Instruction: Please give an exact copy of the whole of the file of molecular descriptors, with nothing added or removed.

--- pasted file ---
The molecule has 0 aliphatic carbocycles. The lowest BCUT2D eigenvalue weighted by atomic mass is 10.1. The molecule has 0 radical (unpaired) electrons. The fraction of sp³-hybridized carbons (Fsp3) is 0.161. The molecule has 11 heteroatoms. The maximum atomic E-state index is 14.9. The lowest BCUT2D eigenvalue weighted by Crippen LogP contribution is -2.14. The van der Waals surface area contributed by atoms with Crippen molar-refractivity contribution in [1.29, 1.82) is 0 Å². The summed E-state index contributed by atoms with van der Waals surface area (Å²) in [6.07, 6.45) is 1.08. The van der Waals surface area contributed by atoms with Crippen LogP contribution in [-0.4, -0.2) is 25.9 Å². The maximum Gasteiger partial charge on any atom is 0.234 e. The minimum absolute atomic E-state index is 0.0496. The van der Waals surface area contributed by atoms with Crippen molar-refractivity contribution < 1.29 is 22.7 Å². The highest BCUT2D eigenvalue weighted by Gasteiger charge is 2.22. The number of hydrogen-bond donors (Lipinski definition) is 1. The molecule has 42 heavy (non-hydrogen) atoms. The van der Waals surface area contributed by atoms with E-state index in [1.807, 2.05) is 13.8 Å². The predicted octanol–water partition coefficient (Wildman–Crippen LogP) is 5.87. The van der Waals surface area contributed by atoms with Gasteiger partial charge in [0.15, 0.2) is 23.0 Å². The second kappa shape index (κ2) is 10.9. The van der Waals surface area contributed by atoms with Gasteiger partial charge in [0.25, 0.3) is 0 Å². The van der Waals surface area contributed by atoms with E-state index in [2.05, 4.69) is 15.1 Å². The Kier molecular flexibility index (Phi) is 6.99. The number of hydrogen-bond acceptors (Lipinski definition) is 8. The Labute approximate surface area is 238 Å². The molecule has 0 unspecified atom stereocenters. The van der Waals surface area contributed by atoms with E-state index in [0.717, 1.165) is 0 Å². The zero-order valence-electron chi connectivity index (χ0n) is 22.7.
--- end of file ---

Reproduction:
The molecule has 0 aliphatic carbocycles. The lowest BCUT2D eigenvalue weighted by atomic mass is 10.1. The molecule has 0 radical (unpaired) electrons. The fraction of sp³-hybridized carbons (Fsp3) is 0.161. The molecule has 11 heteroatoms. The maximum atomic E-state index is 14.9. The lowest BCUT2D eigenvalue weighted by Crippen LogP contribution is -2.14. The van der Waals surface area contributed by atoms with Crippen molar-refractivity contribution in [1.29, 1.82) is 0 Å². The summed E-state index contributed by atoms with van der Waals surface area (Å²) in [6.07, 6.45) is 1.08. The van der Waals surface area contributed by atoms with Crippen LogP contribution in [-0.4, -0.2) is 25.9 Å². The maximum Gasteiger partial charge on any atom is 0.234 e. The minimum absolute atomic E-state index is 0.0496. The van der Waals surface area contributed by atoms with Crippen molar-refractivity contribution < 1.29 is 22.7 Å². The highest BCUT2D eigenvalue weighted by Gasteiger charge is 2.22. The number of hydrogen-bond donors (Lipinski definition) is 1. The molecule has 42 heavy (non-hydrogen) atoms. The van der Waals surface area contributed by atoms with E-state index in [1.807, 2.05) is 13.8 Å². The predicted octanol–water partition coefficient (Wildman–Crippen LogP) is 5.87. The van der Waals surface area contributed by atoms with Gasteiger partial charge in [0.15, 0.2) is 23.0 Å². The second kappa shape index (κ2) is 10.9. The van der Waals surface area contributed by atoms with Gasteiger partial charge in [0.25, 0.3) is 0 Å². The van der Waals surface area contributed by atoms with E-state index in [2.05, 4.69) is 15.1 Å². The Kier molecular flexibility index (Phi) is 6.99. The number of hydrogen-bond acceptors (Lipinski definition) is 8. The Labute approximate surface area is 238 Å². The molecule has 0 unspecified atom stereocenters. The van der Waals surface area contributed by atoms with E-state index in [0.717, 1.165) is 0 Å². The zero-order valence-electron chi connectivity index (χ0n) is 22.7.